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Mystery… To Minimize Or Not To Minimize

September 7, 2010

Cambridge Philosophy Professor Tim Krane has written the most accurate distillation of the difference between scientific thinking and religious thinking I’ve yet come across (the New York Times posted it as part of its “The Stone” series which includes contemporary philosophers writing on all sorts of interesting questions). The piece is all the more impressive, given the fact that Krane is a self-proclaimed atheist.

My only quibble (and this is my usual complaint whenever someone who isn’t religious tries to explain religiosity) is that one can never fully understand religious thinking without recognizing the importance of religious modes of behavior that are inextricably linked with religious thinking. No religion is merely a particular kind of “attempt to understand the world,” to use Krane’s language. All religions are also calls to particular sorts of action–ethical, communal and ritual action.

Anyway, here’s the excerpt I particularly liked from Krane’s article:

Religious belief tolerates a high degree of mystery and ignorance in its understanding of the world. When the devout pray, and their prayers are not answered, they do not take this as evidence which has to be weighed alongside all the other evidence that prayer is effective. They feel no obligation whatsoever to weigh the evidence. If God does not answer their prayers, well, there must be some explanation of this, even though we may never know it. Why do people suffer if an omnipotent God loves them? Many complex answers have been offered, but in the end they come down to this: it’s a mystery.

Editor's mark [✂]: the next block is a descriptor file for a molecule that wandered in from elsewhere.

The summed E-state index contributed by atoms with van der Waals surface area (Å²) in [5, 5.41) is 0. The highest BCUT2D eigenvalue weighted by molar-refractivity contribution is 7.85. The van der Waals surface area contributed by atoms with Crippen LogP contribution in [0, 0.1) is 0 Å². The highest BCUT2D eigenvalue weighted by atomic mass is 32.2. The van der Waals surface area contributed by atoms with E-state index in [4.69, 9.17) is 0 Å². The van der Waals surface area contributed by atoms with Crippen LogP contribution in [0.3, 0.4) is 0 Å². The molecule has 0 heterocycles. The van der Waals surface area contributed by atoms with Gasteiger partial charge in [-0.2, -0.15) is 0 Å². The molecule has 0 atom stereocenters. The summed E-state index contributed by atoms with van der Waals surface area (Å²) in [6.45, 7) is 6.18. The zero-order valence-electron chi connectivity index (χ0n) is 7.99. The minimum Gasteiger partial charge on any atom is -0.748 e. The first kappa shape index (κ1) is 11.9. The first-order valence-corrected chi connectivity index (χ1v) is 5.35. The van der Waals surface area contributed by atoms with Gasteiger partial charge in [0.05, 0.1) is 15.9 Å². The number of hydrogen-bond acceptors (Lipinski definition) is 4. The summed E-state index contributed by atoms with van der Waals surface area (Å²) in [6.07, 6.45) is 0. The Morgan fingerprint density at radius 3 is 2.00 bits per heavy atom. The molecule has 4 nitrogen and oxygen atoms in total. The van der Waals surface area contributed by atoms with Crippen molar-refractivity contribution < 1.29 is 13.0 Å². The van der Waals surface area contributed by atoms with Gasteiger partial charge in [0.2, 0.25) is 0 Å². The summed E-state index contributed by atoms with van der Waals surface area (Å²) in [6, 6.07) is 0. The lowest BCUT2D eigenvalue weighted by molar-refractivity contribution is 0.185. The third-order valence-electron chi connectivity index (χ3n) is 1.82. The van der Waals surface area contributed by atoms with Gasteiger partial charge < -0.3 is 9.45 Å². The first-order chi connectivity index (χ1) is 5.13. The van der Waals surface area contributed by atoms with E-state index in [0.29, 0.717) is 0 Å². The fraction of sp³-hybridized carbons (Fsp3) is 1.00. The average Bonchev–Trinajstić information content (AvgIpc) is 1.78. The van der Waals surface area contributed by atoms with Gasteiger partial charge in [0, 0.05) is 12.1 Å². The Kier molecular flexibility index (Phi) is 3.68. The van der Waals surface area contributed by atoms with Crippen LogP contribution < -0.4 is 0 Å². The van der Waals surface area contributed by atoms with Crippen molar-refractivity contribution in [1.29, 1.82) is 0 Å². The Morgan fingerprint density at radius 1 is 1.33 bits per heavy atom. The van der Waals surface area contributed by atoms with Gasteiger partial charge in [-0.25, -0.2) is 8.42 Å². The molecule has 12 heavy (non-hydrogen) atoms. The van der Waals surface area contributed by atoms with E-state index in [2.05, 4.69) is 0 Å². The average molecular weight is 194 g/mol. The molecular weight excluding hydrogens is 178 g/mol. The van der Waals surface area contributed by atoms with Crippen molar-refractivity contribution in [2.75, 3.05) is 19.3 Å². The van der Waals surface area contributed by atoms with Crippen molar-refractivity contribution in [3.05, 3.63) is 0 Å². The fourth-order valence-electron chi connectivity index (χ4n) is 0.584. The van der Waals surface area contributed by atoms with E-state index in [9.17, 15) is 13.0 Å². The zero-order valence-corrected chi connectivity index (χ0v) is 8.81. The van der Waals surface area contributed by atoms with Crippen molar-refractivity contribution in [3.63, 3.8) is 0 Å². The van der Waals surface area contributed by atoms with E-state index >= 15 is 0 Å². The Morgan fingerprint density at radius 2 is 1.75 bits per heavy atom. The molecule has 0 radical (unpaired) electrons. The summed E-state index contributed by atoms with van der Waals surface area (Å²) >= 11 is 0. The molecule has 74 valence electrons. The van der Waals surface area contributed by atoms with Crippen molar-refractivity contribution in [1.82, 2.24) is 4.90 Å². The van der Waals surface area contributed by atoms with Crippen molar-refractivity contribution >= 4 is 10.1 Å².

Science too has its share of mysteries (or rather: things that must simply be accepted without further explanation). But one aim of science is to minimize such things, to reduce the number of primitive concepts or primitive explanations. The religious attitude is very different. It does not seek to minimize mystery. Mysteries are accepted as a consequence of what, for the religious, makes the world meaningful.

This point gets to the heart of the difference between science and religion. Religion is an attempt to make sense of the world, but it does not try and do this in the way science does. Science makes sense of the world by showing how things conform to its hypotheses. The characteristic mode of scientific explanation is showing how events fit into a general pattern.

Religion, on the other hand, attempts to make sense of the world by seeing a kind of meaning or significance in things. This kind of significance does not need laws or generalizations, but just the sense that the everyday world we experience is not all there is, and that behind it all is the mystery of God’s presence. The believer is already convinced that God is present in everything, even if they cannot explain this or support it with evidence. But it makes sense of their life by suffusing it with meaning. This is the attitude (seeing God in everything) expressed in George Herbert’s poem, “The Elixir.” Equipped with this attitude, even the most miserable tasks can come to have value: Who sweeps a room as for Thy laws/ Makes that and th’ action fine.

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3 Comments leave one →
  1. KateM permalink
    September 7, 2010 7:43 pm

    I find this to be the hardest thing to try and explain to people about faith, even to people I am very close to. Trying to accept the vast amount of unknowable stuff out there is thrilling – and humbling.

Trackbacks

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